OB-GYNs Urge Women to Get Advance Plan B Prescriptions
Women should get a prescription for emergency contraception (EC) now, in case they need it later, advises the new "Ask Me" campaign by the American College of Obstetricians and Gynecologists. The campaign, launched Monday, seeks to bypass the FDA, which has not yet approved Plan B, a brand of emergency contraception, for over-the-counter sales despite the recommendations of its own scientists.
“We want women to be prepared, well before a contraceptive failure or unprotected sex occurs. Afterward may be too late,” said ACOG President Doctor Michael Mennuti in a press release. Greater access to the morning-after pill could prevent nearly half of the 3 million unwanted pregnancies reported each year in the US.
Emergency contraception is most effective if taken within 24 hours of unprotected sex, birth-control failure, or rape. Most states require a doctor’s prescription, which takes time and therefore increases risk of pregnancy. Making access even more difficult, in some states pharmacists can refuse to fill EC prescriptions based on religious beliefs.
7/27/2015 Senate Majority Leader Mitch McConnell Blocked Efforts to Defund Planned Parenthood - An attempt in the Senate to defundÂ Planned Parenthood by Mike Lee (R-UT) was blocked this weekend by Senate Majority Leader Mitch McConnell (R-KY).Â Lee tried to attach the elimination of federal funds for Planned Parenthood to a vote for highway legislation, a move which was rejected by McConnell asÂ out of order.
Republican legislators have redoubled their efforts to block funding for Planned Parenthood since the release of twoÂ heavily edited clandestine videos of different PPFA employees taken without their knowledge. . . .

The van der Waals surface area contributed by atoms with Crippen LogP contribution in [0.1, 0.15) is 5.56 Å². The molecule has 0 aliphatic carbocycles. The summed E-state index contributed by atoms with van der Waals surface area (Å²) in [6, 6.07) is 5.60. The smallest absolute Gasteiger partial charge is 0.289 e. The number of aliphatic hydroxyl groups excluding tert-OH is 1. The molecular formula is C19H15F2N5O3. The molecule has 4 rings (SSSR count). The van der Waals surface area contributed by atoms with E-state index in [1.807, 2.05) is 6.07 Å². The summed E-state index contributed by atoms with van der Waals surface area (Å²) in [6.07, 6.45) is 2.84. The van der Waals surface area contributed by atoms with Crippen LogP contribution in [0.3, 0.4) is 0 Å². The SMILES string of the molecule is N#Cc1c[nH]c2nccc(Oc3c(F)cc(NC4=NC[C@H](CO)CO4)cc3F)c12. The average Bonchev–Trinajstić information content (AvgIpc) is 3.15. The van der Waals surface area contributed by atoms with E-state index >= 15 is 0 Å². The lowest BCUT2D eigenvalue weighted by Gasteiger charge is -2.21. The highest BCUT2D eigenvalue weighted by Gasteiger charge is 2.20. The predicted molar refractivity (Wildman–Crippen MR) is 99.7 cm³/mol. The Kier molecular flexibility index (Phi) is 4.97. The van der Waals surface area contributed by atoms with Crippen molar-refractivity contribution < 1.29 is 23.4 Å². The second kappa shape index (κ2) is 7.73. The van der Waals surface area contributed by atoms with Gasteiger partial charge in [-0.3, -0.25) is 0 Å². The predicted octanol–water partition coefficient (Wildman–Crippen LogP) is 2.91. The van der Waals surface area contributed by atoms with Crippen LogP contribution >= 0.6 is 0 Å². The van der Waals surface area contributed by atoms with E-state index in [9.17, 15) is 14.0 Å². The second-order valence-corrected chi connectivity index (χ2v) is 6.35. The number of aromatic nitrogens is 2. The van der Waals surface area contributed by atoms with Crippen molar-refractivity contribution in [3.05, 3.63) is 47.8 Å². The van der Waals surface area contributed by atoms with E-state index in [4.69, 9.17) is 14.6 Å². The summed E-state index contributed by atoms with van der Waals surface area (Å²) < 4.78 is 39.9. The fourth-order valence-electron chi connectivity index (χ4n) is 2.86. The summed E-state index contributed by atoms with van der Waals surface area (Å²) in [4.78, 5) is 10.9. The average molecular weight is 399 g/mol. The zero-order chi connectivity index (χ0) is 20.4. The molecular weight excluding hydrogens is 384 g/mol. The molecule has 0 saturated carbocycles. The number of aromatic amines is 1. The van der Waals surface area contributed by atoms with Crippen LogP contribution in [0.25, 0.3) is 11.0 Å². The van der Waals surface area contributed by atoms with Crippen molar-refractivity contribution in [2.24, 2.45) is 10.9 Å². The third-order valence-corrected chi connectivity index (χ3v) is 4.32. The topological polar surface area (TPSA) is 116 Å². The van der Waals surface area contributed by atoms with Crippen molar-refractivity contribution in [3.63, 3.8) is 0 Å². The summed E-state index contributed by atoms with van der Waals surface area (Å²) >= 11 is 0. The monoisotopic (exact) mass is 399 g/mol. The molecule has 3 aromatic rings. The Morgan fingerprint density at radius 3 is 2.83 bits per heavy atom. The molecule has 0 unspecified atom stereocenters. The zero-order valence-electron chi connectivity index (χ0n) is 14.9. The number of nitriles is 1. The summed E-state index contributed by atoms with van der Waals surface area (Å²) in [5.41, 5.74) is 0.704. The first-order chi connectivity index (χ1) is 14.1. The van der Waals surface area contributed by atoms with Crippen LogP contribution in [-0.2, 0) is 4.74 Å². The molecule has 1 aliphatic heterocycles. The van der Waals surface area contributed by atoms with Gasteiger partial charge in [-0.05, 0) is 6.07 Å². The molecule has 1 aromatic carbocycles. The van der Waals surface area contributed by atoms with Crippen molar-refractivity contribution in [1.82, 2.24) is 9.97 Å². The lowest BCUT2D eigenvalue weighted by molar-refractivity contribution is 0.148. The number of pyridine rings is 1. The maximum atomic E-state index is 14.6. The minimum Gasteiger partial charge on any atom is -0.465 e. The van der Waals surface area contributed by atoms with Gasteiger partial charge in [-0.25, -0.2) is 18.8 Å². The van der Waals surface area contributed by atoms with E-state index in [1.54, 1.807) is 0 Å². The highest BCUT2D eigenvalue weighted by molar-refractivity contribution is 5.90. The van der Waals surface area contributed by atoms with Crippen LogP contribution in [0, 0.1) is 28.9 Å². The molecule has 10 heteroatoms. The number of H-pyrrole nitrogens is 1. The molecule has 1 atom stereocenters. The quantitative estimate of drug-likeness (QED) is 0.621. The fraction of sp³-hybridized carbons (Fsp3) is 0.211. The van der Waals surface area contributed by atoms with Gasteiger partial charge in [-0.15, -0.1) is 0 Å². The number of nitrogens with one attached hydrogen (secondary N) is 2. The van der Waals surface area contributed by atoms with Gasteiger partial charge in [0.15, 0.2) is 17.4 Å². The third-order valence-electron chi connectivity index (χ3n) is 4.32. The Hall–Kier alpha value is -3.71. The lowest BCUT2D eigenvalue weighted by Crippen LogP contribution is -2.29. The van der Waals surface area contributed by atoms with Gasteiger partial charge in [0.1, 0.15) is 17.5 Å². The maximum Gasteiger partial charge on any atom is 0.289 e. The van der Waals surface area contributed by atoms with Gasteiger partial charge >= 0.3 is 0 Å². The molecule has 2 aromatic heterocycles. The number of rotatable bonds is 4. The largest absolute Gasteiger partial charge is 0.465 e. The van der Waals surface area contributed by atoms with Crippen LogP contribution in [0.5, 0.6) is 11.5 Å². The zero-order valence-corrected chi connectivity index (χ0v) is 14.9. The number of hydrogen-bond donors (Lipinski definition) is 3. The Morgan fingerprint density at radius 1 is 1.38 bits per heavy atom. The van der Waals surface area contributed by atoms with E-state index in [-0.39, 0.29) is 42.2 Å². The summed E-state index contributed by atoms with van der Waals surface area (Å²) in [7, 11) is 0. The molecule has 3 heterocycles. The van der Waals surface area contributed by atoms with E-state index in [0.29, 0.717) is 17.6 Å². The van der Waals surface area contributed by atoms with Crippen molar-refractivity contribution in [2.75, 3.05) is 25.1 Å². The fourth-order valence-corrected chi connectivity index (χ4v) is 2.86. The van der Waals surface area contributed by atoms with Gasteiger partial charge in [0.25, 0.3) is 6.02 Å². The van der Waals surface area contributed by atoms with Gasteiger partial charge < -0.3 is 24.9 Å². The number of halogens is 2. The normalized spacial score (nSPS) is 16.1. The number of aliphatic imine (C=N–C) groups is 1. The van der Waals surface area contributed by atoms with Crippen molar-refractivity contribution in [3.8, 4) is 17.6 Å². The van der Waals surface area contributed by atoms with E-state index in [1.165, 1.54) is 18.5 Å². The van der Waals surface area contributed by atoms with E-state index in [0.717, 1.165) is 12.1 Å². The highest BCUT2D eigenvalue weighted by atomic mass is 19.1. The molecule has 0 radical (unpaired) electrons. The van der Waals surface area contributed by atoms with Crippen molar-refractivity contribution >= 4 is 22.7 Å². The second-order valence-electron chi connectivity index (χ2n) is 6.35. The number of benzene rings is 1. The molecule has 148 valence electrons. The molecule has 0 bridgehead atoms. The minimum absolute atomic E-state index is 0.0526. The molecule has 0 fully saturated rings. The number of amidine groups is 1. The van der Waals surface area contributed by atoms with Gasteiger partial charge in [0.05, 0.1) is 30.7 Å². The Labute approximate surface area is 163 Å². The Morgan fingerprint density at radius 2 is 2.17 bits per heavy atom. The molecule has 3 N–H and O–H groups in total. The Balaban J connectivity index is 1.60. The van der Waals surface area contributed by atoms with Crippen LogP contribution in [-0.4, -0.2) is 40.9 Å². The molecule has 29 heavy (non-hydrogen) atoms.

7/24/2015 Katherine Spillar Urges Cleveland to Dramatically Increase Hiring of Women Police to Mitigate Police Violence - In a well-received speech at the City Club of Cleveland today, Katherine Spillar, Executive Director of the Feminist Majority Foundation urged Cleveland city officials to dramatically increase the hiring of women police officers as a way to decrease police brutality incidents.
Following a number of high profile police killings in Cleveland of African Americans, and an eight-month investigation by the US Attorney's office of the Northern District of Ohio, the City of Cleveland has now entered into a Consent Decree that requires numerous reforms in how the city oversees and investigates police operations, including training in use of force.
"Among the most important reforms mandated by the consent decree - and the most easily overlooked - are the changes the Cleveland Division of Police must make in its recruitment and hiring practices,
said Spillar. . . .